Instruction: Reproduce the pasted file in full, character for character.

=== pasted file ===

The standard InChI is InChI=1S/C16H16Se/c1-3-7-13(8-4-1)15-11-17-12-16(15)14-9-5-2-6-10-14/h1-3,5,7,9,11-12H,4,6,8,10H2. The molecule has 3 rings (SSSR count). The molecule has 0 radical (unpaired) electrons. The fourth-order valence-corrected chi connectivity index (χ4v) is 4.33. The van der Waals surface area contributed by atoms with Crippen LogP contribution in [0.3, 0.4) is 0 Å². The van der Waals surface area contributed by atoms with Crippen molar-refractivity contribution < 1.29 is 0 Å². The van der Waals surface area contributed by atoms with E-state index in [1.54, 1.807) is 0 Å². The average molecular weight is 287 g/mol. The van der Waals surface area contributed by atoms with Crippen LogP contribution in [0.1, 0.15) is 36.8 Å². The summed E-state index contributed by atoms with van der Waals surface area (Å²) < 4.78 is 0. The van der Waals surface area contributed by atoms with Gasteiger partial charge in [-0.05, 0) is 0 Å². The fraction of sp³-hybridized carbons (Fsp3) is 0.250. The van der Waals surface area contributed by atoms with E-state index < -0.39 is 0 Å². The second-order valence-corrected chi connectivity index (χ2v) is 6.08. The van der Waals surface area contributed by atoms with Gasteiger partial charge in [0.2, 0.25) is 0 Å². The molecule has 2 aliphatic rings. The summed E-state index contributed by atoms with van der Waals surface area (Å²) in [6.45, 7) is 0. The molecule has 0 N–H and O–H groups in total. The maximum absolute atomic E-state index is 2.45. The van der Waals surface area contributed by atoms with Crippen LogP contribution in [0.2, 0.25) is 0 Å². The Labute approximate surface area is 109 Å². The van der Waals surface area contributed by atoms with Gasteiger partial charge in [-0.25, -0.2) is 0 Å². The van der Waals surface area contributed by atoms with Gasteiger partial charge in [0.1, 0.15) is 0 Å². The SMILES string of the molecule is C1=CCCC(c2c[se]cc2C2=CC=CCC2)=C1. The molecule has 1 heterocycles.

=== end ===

The standard InChI is InChI=1S/C16H16Se/c1-3-7-13(8-4-1)15-11-17-12-16(15)14-9-5-2-6-10-14/h1-3,5,7,9,11-12H,4,6,8,10H2. The molecule has 3 rings (SSSR count). The molecule has 0 radical (unpaired) electrons. The fourth-order valence-corrected chi connectivity index (χ4v) is 4.33. The van der Waals surface area contributed by atoms with Crippen LogP contribution in [0.3, 0.4) is 0 Å². The van der Waals surface area contributed by atoms with Crippen molar-refractivity contribution < 1.29 is 0 Å². The van der Waals surface area contributed by atoms with E-state index in [1.54, 1.807) is 0 Å². The average molecular weight is 287 g/mol. The van der Waals surface area contributed by atoms with Crippen LogP contribution in [0.1, 0.15) is 36.8 Å². The summed E-state index contributed by atoms with van der Waals surface area (Å²) < 4.78 is 0. The van der Waals surface area contributed by atoms with Gasteiger partial charge in [-0.05, 0) is 0 Å². The fraction of sp³-hybridized carbons (Fsp3) is 0.250. The van der Waals surface area contributed by atoms with E-state index < -0.39 is 0 Å². The second-order valence-corrected chi connectivity index (χ2v) is 6.08. The van der Waals surface area contributed by atoms with Gasteiger partial charge in [0.2, 0.25) is 0 Å². The molecule has 2 aliphatic rings. The summed E-state index contributed by atoms with van der Waals surface area (Å²) in [6.45, 7) is 0. The molecule has 0 N–H and O–H groups in total. The maximum absolute atomic E-state index is 2.45. The van der Waals surface area contributed by atoms with Crippen LogP contribution in [0.2, 0.25) is 0 Å². The Labute approximate surface area is 109 Å². The van der Waals surface area contributed by atoms with Gasteiger partial charge in [-0.25, -0.2) is 0 Å². The van der Waals surface area contributed by atoms with Gasteiger partial charge in [0.1, 0.15) is 0 Å². The SMILES string of the molecule is C1=CCCC(c2c[se]cc2C2=CC=CCC2)=C1. The molecule has 1 heterocycles.